5. Tap HERE to go to the page to download the free GBA4IOS app
6. On the page tap the drop down and choose GBA4IOS and then tap INSTALL
7. Important: BEFORE you change back your dat & time setting, OPEN the GBA4IOS app and leave it up and running
8. Go back to SETTINGS app and toggle on SET AUTOMATICALLY to restore the date & time - your data services will be restored

That's it, the app has now been installed on your non-jailbroken device without going though the App Store! Crazy! Now, you'll need to download some game roms for your GameBoy emulator app but it's way easy too:

1. Your GBA4IOS app should still be open from before so go to it
2. Tap on the magnifying glass button at the top right of the app's screen
3. Tapping the button opens Safari and pulls up a web search with game rom sites, tap the first link
4. You'll be taken to a mobile site where you can download all the game roms you want - woo!
5. Pick a game and tap DOWNLOAD NOW which pops open a box asking you which app you want to open the download with, choose OPEN IN and then choose GBA4IOS
6. Wait a few seconds and you'll be taken back to the GBA4IOS app and your download should appear in the rom list

That's it, just tap on your rom and start playing!

I know it looks like a lot of steps, but honestly it took be about 2 minutes to complete, and it's worth it!

Monday, November 11, 2013

Whatever Happened to Mikey?

Future consumer being molded

Hey, whatever happened to that kid Mikey? You know the one from those Life cereal commercials back in the 70s? Didn't he mix Pop Rocks and Coke and then die from internal hemorrhaging? Or was it that he got drafted and sent to Vietnam where he was blown apart while loading mortars? I like to think it was the latter. Somehow imagining little Mikey out there dressed in his combat fatigues and taking on the Viet Cong in defense of freedom and democracy with single-serving boxes of Life cereal hanging from his pack makes me proud. Man does it get more American than that? I don't think so. But as for Mikey, his eventual fate was not nearly as exciting as the crazy adventures the public had dreamed up for him. Turns out he was just this guy:

A businessman
His name is John Gilchrist and after having acted in over 250 commercials over the years, and spending some time at ESPN, he now works as an advertising director for MSG networks. Yawn. He never exploded or fought in a war, but his infamous commercial ran for over 12 years, the longest for any TV commercial campaign, and thus the image of this goofy little kid with his freckles and chubby cheeks was burned into the brains Generation X'ers for life. No pun intended. Here's the original commercial:

John poses for a group of urban legend enthusiasts next to an autographed box

And just to demonstrate the lasting legacy of this 70s nugget of awesome, here's a parody of the commercial from the Jacksons 1976 variety show (nearly four years after the original first aired) starring a kid that did eat too much of something and died, although in his case it was propofol and benzodiazepine, both of which are safe to consume in tandem with soft drinks. Still too soon? Sorry.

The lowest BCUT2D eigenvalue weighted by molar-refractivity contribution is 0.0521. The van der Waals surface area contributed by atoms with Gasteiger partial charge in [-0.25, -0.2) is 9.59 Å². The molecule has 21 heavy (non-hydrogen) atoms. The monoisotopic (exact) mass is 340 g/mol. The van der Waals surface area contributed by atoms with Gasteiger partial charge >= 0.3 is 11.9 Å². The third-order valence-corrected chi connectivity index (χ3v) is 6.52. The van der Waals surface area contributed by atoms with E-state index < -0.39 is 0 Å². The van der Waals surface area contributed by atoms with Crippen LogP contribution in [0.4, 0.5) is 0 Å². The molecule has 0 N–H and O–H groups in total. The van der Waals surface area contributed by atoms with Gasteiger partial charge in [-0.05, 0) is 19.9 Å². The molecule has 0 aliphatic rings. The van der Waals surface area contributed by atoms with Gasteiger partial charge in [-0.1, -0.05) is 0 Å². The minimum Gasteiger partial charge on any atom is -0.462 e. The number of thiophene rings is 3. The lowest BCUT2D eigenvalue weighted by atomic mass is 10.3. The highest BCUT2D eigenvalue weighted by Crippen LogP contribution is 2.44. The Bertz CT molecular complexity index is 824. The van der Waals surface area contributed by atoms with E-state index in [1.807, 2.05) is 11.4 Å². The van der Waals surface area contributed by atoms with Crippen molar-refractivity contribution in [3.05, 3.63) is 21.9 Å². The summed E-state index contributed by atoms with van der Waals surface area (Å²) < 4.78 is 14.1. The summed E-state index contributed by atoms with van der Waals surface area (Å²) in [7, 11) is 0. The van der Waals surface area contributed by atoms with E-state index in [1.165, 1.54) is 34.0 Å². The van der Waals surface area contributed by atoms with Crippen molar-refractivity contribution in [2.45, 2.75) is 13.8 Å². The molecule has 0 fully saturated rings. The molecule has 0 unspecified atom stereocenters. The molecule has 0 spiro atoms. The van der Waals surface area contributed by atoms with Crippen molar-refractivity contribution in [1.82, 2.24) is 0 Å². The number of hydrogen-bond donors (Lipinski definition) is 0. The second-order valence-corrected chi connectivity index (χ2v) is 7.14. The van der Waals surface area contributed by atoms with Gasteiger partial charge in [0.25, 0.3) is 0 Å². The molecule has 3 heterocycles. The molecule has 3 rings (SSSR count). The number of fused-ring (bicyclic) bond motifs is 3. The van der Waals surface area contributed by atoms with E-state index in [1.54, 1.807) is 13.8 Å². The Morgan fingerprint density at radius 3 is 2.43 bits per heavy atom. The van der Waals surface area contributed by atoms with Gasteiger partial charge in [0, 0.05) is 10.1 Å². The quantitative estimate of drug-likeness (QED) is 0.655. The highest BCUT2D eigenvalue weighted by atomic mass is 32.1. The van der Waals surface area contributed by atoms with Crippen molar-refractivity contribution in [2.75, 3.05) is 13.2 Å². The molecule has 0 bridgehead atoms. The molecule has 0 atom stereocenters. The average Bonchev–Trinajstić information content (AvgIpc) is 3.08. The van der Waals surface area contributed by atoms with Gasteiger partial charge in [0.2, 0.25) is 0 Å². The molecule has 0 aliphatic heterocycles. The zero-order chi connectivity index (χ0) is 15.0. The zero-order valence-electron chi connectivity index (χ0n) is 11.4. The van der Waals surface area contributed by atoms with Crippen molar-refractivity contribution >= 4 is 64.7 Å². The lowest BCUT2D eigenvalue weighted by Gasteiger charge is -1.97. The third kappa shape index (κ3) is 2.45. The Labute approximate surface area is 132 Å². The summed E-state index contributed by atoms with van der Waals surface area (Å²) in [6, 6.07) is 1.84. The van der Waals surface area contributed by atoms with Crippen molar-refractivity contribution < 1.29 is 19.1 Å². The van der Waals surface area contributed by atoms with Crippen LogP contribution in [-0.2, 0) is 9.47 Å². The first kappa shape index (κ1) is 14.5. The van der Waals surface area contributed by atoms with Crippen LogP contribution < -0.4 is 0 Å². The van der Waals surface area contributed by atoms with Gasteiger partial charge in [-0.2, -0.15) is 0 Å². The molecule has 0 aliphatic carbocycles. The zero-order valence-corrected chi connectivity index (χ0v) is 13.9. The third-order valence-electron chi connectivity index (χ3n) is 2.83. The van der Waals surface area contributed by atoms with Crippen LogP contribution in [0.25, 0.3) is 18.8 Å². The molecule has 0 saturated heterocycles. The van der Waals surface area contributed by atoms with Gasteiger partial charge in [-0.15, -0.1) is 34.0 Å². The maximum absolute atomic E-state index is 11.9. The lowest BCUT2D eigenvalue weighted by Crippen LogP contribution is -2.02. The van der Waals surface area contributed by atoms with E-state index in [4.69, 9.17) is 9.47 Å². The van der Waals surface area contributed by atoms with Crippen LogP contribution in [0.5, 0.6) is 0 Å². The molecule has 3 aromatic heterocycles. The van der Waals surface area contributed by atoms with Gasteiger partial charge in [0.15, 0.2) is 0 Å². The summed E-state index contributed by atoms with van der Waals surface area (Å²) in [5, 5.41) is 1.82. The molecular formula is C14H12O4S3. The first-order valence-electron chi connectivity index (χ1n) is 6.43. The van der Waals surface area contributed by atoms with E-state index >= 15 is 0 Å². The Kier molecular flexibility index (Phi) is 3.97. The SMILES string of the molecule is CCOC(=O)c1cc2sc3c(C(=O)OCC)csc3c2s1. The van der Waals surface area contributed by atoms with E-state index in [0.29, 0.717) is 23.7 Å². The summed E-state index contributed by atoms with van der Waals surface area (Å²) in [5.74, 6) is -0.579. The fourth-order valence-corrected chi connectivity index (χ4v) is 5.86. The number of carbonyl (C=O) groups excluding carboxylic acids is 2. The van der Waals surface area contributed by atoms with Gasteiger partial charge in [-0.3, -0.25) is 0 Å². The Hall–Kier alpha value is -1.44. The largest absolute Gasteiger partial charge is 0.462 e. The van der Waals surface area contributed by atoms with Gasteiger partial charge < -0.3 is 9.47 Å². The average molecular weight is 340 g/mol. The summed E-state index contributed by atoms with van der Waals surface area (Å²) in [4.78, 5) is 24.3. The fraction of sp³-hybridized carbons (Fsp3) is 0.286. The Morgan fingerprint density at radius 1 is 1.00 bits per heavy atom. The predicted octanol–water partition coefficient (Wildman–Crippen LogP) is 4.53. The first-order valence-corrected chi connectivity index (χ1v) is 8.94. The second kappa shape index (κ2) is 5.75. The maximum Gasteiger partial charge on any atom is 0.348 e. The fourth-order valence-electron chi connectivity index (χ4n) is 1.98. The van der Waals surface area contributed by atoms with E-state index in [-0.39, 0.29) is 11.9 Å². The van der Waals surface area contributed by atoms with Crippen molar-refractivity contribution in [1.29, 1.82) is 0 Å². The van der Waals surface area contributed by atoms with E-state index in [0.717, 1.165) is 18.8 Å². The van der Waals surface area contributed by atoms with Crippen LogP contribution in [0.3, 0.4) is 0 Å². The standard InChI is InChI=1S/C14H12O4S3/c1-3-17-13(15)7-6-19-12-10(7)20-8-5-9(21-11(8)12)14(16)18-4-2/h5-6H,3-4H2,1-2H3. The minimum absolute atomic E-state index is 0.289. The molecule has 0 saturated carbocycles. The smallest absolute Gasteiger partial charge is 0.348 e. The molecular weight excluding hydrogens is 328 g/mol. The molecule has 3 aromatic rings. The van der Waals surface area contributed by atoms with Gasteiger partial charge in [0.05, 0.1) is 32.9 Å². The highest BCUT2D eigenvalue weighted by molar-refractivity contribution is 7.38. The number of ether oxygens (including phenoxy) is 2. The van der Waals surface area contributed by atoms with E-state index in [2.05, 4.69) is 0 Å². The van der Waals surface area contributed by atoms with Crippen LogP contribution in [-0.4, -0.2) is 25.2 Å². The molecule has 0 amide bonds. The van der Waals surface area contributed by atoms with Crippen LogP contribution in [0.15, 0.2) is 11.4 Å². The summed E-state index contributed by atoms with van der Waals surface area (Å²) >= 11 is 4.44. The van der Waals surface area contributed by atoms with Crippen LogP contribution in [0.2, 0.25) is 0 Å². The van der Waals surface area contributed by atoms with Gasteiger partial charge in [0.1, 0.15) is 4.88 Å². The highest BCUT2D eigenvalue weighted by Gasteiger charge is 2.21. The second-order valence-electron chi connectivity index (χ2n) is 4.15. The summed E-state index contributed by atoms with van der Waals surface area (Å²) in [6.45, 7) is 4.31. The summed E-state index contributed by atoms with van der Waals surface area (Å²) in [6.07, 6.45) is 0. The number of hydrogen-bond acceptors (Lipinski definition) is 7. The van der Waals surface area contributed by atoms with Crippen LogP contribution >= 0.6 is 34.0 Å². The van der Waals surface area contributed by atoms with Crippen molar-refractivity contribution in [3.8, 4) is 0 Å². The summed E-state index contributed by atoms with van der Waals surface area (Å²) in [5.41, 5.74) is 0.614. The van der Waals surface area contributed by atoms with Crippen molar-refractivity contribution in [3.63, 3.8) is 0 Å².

Friday, November 8, 2013

Retro Cosplay Day

Hey everybody, can you name one thing better than than cute cosplay girls? That's right! Cute RETRO cosplay girls! Have a good weekend!

Wednesday, November 6, 2013

When Pac-Man Ruled the World

There was a time long ago when video game characters didn't have much character at all. For example in 1972's Pong, your "player" was simply a vertical white line on the edge of the screen while Atari's 1979 home console RPG hit, Adventure, boasted a nameless square as its protagonist. Designers who attempted to push beyond the limits of those early 2K programs did manage to create somewhat more recognizable objects such as blocky race cars or simple aliens, but nothing you would really call a "character." Well that all changed with the release of Namco's Pac-Man in 1980. For the first time, players could identify with a personality on their video game screen, including 4 unique ghosts/monsters that each had their own agenda and personal eccentricities. People everywhere immediately embraced Pac-Man, not just for its easy-to-learn/difficult-to-master gameplay but because they were endeared by the game's cast of characters. Other game designers quickly caught onto this new cartoony angle and steered it into a trend, introducing games with higher resolution graphics and more recognizable characters such as Q*Bert, Donkey Kong and of course, our beloved little Frogger. This jump from the abstract to the well-defined is also what helped launch Pac-Man into the world of mass-merchandising. Before his introduction, few kids would have been interested in a breakfast cereal based on Breakout but slap a picture of that little yellow dude and his colorful ghosty friends on a box and watch them fly off of the shelves. Soon enough, Pac-Man merchandise was everywhere: t-shirts, pajamas, watches, board games, drinking glasses, coin banks, stickers, hit songs, multi-vitamins, scratch-and-win games, TV shows...you get the idea. The world had literally changed overnight with the advent of Pac-Man at which point video games began their slow journey toward mainstream acceptance, which would eventually lead to iconic game characters like Mario, Chun-Li and even Master Chief making their particular marks on gaming history. Still not convinced? Then check out the videos to get some idea of just how Pac-Man-crazy the world was back in the stone-age. Save me a cherry.


Monday, November 4, 2013

Doctor Whoa That's Awesome!

Timey-Wimey Stuff.